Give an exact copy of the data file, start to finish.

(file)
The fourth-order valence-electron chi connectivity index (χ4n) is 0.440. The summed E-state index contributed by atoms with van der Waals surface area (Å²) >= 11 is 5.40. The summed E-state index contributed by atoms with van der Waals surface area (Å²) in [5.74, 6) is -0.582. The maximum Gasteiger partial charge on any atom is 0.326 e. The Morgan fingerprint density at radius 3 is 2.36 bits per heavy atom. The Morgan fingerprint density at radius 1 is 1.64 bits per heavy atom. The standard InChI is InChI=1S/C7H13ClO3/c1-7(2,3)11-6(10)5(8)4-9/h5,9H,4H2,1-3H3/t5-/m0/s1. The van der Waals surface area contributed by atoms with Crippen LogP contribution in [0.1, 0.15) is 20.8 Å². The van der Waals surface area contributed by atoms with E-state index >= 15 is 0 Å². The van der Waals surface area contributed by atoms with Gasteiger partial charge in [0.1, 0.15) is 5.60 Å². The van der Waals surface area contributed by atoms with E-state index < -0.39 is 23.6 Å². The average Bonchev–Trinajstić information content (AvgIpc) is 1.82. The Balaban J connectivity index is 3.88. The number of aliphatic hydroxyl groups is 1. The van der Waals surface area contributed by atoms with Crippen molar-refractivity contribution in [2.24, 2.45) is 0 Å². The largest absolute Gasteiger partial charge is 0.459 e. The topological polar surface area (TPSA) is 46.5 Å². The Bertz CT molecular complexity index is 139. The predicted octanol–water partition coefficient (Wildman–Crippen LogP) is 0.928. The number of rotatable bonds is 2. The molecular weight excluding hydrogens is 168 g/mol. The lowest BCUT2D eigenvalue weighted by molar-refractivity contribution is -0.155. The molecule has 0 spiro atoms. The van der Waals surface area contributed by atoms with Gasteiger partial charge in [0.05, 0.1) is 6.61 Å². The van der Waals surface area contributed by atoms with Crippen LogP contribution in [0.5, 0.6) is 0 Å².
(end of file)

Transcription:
The fourth-order valence-electron chi connectivity index (χ4n) is 0.440. The summed E-state index contributed by atoms with van der Waals surface area (Å²) >= 11 is 5.40. The summed E-state index contributed by atoms with van der Waals surface area (Å²) in [5.74, 6) is -0.582. The maximum Gasteiger partial charge on any atom is 0.326 e. The Morgan fingerprint density at radius 3 is 2.36 bits per heavy atom. The Morgan fingerprint density at radius 1 is 1.64 bits per heavy atom. The standard InChI is InChI=1S/C7H13ClO3/c1-7(2,3)11-6(10)5(8)4-9/h5,9H,4H2,1-3H3/t5-/m0/s1. The van der Waals surface area contributed by atoms with Crippen LogP contribution in [0.1, 0.15) is 20.8 Å². The van der Waals surface area contributed by atoms with E-state index >= 15 is 0 Å². The van der Waals surface area contributed by atoms with Gasteiger partial charge in [0.1, 0.15) is 5.60 Å². The van der Waals surface area contributed by atoms with E-state index < -0.39 is 23.6 Å². The average Bonchev–Trinajstić information content (AvgIpc) is 1.82. The Balaban J connectivity index is 3.88. The number of aliphatic hydroxyl groups is 1. The van der Waals surface area contributed by atoms with Crippen molar-refractivity contribution in [2.24, 2.45) is 0 Å². The largest absolute Gasteiger partial charge is 0.459 e. The topological polar surface area (TPSA) is 46.5 Å². The Bertz CT molecular complexity index is 139. The predicted octanol–water partition coefficient (Wildman–Crippen LogP) is 0.928. The number of rotatable bonds is 2. The molecular weight excluding hydrogens is 168 g/mol. The lowest BCUT2D eigenvalue weighted by molar-refractivity contribution is -0.155. The molecule has 0 spiro atoms. The van der Waals surface area contributed by atoms with Gasteiger partial charge in [0.05, 0.1) is 6.61 Å². The van der Waals surface area contributed by atoms with Crippen LogP contribution in [0.5, 0.6) is 0 Å².